Cy­ber­bul­ly­ing led to sui­cide of 24-year-old en­ter­tainer: fam­ily

The China Post - - FRONT PAGE - BY SUN HSIN- HSUAN

On­line bul­ly­ing led a popular young en­ter­tainer to com­mit sui­cide two days ago in a tragic case that has brought about mas­sive public de­bate and gov­ern­ment in­ves­ti­ga­tion.

Peng Hsin- yi ( ), also known by her stage name Cindy ( ), com­mit­ted sui­cide at her home in Taichung on April 21 af­ter be­ing re­lent­lessly sub­jected to cy­ber­bul­ly­ing. She was 24. Her death roused public at­ten­tion, con­dem­na­tion over cy­ber­bul­ly­ing, as well as heated de­bate over how leg­is­la­tors should step in to es­tab­lish an anti-cy­ber­bul­ly­ing act.

Many fa­mous celebri­ties and po­lit­i­cal fig­ures spoke out against cy­ber­bul­ly­ing, con­demn­ing those anony­mous bul­lies be­hind the screens who leave a per­ma­nent mark on oth­ers, lead­ing to sui­cide in ex­treme cases.

Peng’s el­der brother said yes­ter­day morn­ing that she was get­ting med­i­cal ther­apy for four to five months be­fore com­mit­ting sui­cide. In her death note, she pointed to­ward In­ter­net bul­lies for putting her in a fa­tal de­pres­sion that in the end she gave in to. She wrote that by her death, she hoped to awaken the public to the is­sue of cy­ber­bul­ly­ing.

Cy­ber­bul­ly­ing Penalty

Hard to De­fine

Ac­cord­ing to the Na­tional Com­mu­ni­ca­tions Com­mis­sion (NCC, ), an on­line sys­tem called iWIN is in place for the public to re­port any cases of cy­ber­bul­ly­ing. In re­sponse, the NCC will in­form rel­e­vant au­thor­i­ties and will also pro­vide guide­lines for the vic­tims if they wish to take their cases to court.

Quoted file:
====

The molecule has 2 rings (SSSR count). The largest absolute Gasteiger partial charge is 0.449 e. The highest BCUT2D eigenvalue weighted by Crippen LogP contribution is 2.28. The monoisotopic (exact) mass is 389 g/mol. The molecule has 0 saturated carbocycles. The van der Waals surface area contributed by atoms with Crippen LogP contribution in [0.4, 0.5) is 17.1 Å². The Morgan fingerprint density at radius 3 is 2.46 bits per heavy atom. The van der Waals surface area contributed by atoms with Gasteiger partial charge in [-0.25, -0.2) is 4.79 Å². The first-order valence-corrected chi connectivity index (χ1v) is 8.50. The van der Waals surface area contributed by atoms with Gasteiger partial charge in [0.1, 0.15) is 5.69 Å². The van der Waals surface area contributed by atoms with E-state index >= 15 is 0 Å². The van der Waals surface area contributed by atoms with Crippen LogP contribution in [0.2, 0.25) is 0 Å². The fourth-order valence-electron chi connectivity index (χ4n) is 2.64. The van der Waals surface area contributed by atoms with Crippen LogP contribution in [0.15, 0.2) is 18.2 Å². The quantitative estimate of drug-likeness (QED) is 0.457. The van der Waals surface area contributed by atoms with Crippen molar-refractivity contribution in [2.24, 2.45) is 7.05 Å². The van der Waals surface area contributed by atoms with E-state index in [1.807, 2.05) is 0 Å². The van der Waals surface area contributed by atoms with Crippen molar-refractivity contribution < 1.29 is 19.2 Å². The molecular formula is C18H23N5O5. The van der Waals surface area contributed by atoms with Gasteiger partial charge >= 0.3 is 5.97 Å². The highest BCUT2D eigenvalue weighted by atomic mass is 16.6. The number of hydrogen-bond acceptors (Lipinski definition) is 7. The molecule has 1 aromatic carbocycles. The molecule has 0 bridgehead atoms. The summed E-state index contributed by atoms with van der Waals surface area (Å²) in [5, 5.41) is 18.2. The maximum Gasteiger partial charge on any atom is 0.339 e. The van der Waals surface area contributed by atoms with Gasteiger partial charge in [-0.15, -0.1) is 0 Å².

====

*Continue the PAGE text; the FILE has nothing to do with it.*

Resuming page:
More­over, po­lice added yes­ter­day that on­line bul­lies may be break­ing the Crim­i­nal Law and the Chil­dren and Youth Wel­fare Act, which can be pun­ish­able with up to 12 years im­pris­on­ment. How­ever, it is noted that most cases of cy­ber­bul­ly­ing, such as crim­i­nal li­bel, can­not be pros­e­cuted with­out a com­plaint by the vic­tim.

Cy­ber­bul­ly­ing pre­ven­tion and penal­ties have been de­bated world­wide. For law­mak­ers, how cy­ber­bul­ly­ing should be de­fined has been a strong point of con­cern, as has what means of sur­veil­lance of cy­ber­bul­ly­ing can be put in place when such ac­tiv­ity may be an in­tru­sion of pri­vacy, and how to avoid vi­o­la­tion of free­dom of speech when charges are pressed.

Peng’s Brother Launches Anti-Cy­ber­bul­ly­ing Cam­paign

Peng’s fam­ily said that they do not seek to ac­cuse par­tic­u­lar Web users or blogs of cy­ber­bul­ly­ing, but they hope to condemn and warn all that have ever com­mit­ted such acts, have left dam­ag­ing mes­sages or even just pressed “like” on a ha­rass­ing com­ment on Face­book, that they are ac­com­plices to cy­ber­bul­ly­ing. “I will set up an an­ti­cy­ber­bul­ly­ing cam­paign, in the hope to raise aware­ness and as­sis­tance from the peo­ple, to fight cy­ber­bul­ly­ing with us, in the name of my sis­ter,” said Peng’s brother yes­ter­day.

CNA

Peng Hsin-yi’s ( ) brother shows Peng’s cell­phone to the press, stat­ing that count­less mes­sages have come in sup­port of Peng and to de­cry cy­ber­bul­ly­ing since her sui­cide on Tues­day, April 21.

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